According to another study by Moeller, Regulating Cannabis Markets in Copenhagen, the policy goals of diminishing drug dealing and ending the ‘pusher street’ in Christiania and other black markets seemed to have been achieved to some degree, but only cosmetically. The problems associated with retail cannabis dealing appeared to have been reduced in scope, but were essentially just hidden from public scrutiny and actually increased. Incidents of systemic violence in the new ruthlessly competitive black market due to the crackdown indicated the failure of the new repressive approach.
Others agree to some extent. “If the goal was to stop the trafficking of hashish in Christiania, then it has absolutely not succeeded,” the president of the Danish Police Officers Federation said. According to the police, the main reason why they failed to stop the cannabis trade completely is that it requires enormous resources.
From recriminalisation to regulation
Disappointed with the outcome of the re-criminalisation policies, the Copenhagen City Council in September 2009 approved a memorandum that proposed to run a three-year trial with cannabis stores staffed by health-care professionals that would sell cannabis in small quantities at about 50 kroner (about 7 euro) per gram – similar to the current street price. Only city residents would be able to buy the cannabis thus preventing Dutch-style ‘cannabis tourism’ – mostly coming from Sweden.
The Council decided in December 2009 to contact the Ministry of Justice to get permission to initiate a three-year pilot scheme to test whether a legally regulated cannabis market could have: (1) a positive impact on consumption and especially the abuse of cannabis; (2) create a platform for more effective public education about the impact and harm caused by cannabis use; (3) create a better and earlier contact between cannabis addicts and the treatment system; (4) reduce the transition from the use of cannabis to more dangerous and addictive substances; and (5) have a limiting effect on organized crime, especially violent gang crime. To properly execute the experiment and in particular to reduce the involvement of organised crime, all stages associated with the cultivation, importation, purchase and sale of marijuana should be included in the regulation and not just a decriminalization of some links in the production-consumption chain, the Council added.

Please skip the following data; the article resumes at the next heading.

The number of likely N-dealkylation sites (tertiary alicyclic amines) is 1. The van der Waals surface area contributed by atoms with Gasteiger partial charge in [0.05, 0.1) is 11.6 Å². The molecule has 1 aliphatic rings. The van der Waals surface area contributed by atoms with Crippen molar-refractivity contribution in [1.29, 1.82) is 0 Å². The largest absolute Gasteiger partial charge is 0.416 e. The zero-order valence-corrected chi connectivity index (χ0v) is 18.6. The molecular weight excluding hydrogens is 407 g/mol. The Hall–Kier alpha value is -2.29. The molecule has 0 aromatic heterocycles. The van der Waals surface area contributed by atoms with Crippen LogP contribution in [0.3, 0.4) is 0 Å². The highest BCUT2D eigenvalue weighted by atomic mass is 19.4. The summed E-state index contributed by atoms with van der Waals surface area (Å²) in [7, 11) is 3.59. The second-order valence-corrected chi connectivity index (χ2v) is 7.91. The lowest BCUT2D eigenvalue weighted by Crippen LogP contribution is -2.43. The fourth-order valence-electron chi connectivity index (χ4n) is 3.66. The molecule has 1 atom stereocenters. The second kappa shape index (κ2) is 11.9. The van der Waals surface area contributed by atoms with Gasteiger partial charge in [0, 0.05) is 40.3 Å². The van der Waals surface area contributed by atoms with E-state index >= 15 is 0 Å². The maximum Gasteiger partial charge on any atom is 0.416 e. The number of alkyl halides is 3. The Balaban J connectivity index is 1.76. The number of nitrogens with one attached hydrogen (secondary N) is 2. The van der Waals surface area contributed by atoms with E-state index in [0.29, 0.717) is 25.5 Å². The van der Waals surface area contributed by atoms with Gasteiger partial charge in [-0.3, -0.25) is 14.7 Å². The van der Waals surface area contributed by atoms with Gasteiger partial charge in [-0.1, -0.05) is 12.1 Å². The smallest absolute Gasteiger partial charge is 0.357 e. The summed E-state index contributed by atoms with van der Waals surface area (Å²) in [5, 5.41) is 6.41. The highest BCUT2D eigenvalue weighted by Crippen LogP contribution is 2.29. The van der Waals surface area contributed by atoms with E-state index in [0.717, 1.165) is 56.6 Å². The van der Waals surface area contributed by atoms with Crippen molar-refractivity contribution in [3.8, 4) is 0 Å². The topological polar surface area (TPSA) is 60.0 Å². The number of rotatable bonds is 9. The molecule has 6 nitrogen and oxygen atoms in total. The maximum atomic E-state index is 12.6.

The liberal-conservative government at the time shot down the proposal, but with the new centre-left government that came into power after the national elections in September 2011, proponents of the change believe that a majority in the current parliament could support decriminalisation this time around, and the Copenhagen City Council decided to take up their proposal to regulate the city’s cannabis market again.
However, regulating the supply of cannabis to government controlled dispensaries will run into difficulties with Denmark’s adherence to the 1961 UN Single Convention and the 1988 UN Convention against the Illicit Traffic in Narcotic Drugs and Psychotropic Substances. The Netherlands has been struggling with its international obligations for decades since it allowed coffeeshop to sell a limited amount of cannabis for personal use in the 1970s through the front door. While the front door was regulated, coffeeshop owners still had to buy their supplies on the black market at the back door of the shop. Over the years, cannabis supply increasingly came into the hand of criminal organizations, particularly since a crackdown on cultivation mainly targeted bonafide cultivators.
The Copenhagen City Council justifiably wants to avoid such a controversial situation. According to City mayor Warming compliance of the Copenhagen model with the UN drug conventions is a matter of interpretation. What the options for interpretation within the international drug control regime are will be the subject of a next weblog.